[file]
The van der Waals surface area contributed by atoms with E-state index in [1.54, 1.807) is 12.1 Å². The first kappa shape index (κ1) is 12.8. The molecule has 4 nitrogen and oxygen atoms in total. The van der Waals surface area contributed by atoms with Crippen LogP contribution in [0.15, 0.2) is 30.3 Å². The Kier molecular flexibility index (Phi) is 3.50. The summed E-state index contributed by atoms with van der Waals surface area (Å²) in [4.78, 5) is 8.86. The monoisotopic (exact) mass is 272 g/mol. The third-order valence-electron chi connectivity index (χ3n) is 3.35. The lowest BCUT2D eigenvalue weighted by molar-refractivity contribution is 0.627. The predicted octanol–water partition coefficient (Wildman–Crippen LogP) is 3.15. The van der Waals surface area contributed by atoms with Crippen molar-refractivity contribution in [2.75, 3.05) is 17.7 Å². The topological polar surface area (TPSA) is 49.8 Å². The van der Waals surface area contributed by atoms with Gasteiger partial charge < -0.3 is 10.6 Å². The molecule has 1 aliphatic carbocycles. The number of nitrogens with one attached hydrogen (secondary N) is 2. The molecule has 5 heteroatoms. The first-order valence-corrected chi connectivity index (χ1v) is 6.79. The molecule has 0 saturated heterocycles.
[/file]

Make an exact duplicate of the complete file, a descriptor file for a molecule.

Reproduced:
The van der Waals surface area contributed by atoms with E-state index in [1.54, 1.807) is 12.1 Å². The first kappa shape index (κ1) is 12.8. The molecule has 4 nitrogen and oxygen atoms in total. The van der Waals surface area contributed by atoms with Crippen LogP contribution in [0.15, 0.2) is 30.3 Å². The Kier molecular flexibility index (Phi) is 3.50. The summed E-state index contributed by atoms with van der Waals surface area (Å²) in [4.78, 5) is 8.86. The monoisotopic (exact) mass is 272 g/mol. The third-order valence-electron chi connectivity index (χ3n) is 3.35. The lowest BCUT2D eigenvalue weighted by molar-refractivity contribution is 0.627. The predicted octanol–water partition coefficient (Wildman–Crippen LogP) is 3.15. The van der Waals surface area contributed by atoms with Crippen molar-refractivity contribution in [2.75, 3.05) is 17.7 Å². The topological polar surface area (TPSA) is 49.8 Å². The van der Waals surface area contributed by atoms with Gasteiger partial charge < -0.3 is 10.6 Å². The molecule has 1 aliphatic carbocycles. The number of nitrogens with one attached hydrogen (secondary N) is 2. The molecule has 5 heteroatoms. The first-order valence-corrected chi connectivity index (χ1v) is 6.79. The molecule has 0 saturated heterocycles.